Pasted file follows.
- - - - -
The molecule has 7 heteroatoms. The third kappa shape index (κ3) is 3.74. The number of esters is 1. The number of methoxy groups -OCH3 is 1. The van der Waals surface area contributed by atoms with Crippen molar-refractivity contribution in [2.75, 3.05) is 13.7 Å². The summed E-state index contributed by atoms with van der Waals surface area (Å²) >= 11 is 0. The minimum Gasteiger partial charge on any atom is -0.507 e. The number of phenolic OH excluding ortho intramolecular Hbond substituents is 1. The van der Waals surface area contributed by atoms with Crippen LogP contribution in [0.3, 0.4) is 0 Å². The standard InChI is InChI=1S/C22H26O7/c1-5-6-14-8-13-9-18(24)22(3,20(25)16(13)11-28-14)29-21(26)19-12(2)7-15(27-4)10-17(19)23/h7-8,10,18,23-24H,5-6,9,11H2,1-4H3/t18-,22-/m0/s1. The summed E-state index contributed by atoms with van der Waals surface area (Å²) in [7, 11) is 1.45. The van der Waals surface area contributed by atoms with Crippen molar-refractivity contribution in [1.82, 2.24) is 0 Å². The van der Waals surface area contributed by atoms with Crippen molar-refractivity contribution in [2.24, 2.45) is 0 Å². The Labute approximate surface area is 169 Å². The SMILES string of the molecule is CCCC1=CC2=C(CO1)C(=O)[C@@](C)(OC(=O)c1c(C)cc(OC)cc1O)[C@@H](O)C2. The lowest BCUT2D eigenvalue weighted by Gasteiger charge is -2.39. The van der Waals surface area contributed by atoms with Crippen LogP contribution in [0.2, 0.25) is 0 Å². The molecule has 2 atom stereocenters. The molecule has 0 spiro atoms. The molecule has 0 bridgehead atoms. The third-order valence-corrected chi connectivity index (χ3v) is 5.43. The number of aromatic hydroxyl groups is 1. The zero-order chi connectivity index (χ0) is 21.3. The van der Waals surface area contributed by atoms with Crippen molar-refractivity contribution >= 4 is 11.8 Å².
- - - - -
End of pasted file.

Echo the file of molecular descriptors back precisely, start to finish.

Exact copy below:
The molecule has 7 heteroatoms. The third kappa shape index (κ3) is 3.74. The number of esters is 1. The number of methoxy groups -OCH3 is 1. The van der Waals surface area contributed by atoms with Crippen molar-refractivity contribution in [2.75, 3.05) is 13.7 Å². The summed E-state index contributed by atoms with van der Waals surface area (Å²) >= 11 is 0. The minimum Gasteiger partial charge on any atom is -0.507 e. The number of phenolic OH excluding ortho intramolecular Hbond substituents is 1. The van der Waals surface area contributed by atoms with Crippen LogP contribution in [0.3, 0.4) is 0 Å². The standard InChI is InChI=1S/C22H26O7/c1-5-6-14-8-13-9-18(24)22(3,20(25)16(13)11-28-14)29-21(26)19-12(2)7-15(27-4)10-17(19)23/h7-8,10,18,23-24H,5-6,9,11H2,1-4H3/t18-,22-/m0/s1. The summed E-state index contributed by atoms with van der Waals surface area (Å²) in [7, 11) is 1.45. The van der Waals surface area contributed by atoms with Crippen molar-refractivity contribution in [1.82, 2.24) is 0 Å². The van der Waals surface area contributed by atoms with Crippen molar-refractivity contribution in [2.24, 2.45) is 0 Å². The Labute approximate surface area is 169 Å². The SMILES string of the molecule is CCCC1=CC2=C(CO1)C(=O)[C@@](C)(OC(=O)c1c(C)cc(OC)cc1O)[C@@H](O)C2. The lowest BCUT2D eigenvalue weighted by Gasteiger charge is -2.39. The van der Waals surface area contributed by atoms with Crippen LogP contribution in [0.2, 0.25) is 0 Å². The molecule has 2 atom stereocenters. The molecule has 0 spiro atoms. The molecule has 0 bridgehead atoms. The third-order valence-corrected chi connectivity index (χ3v) is 5.43. The number of aromatic hydroxyl groups is 1. The zero-order chi connectivity index (χ0) is 21.3. The van der Waals surface area contributed by atoms with Crippen molar-refractivity contribution >= 4 is 11.8 Å².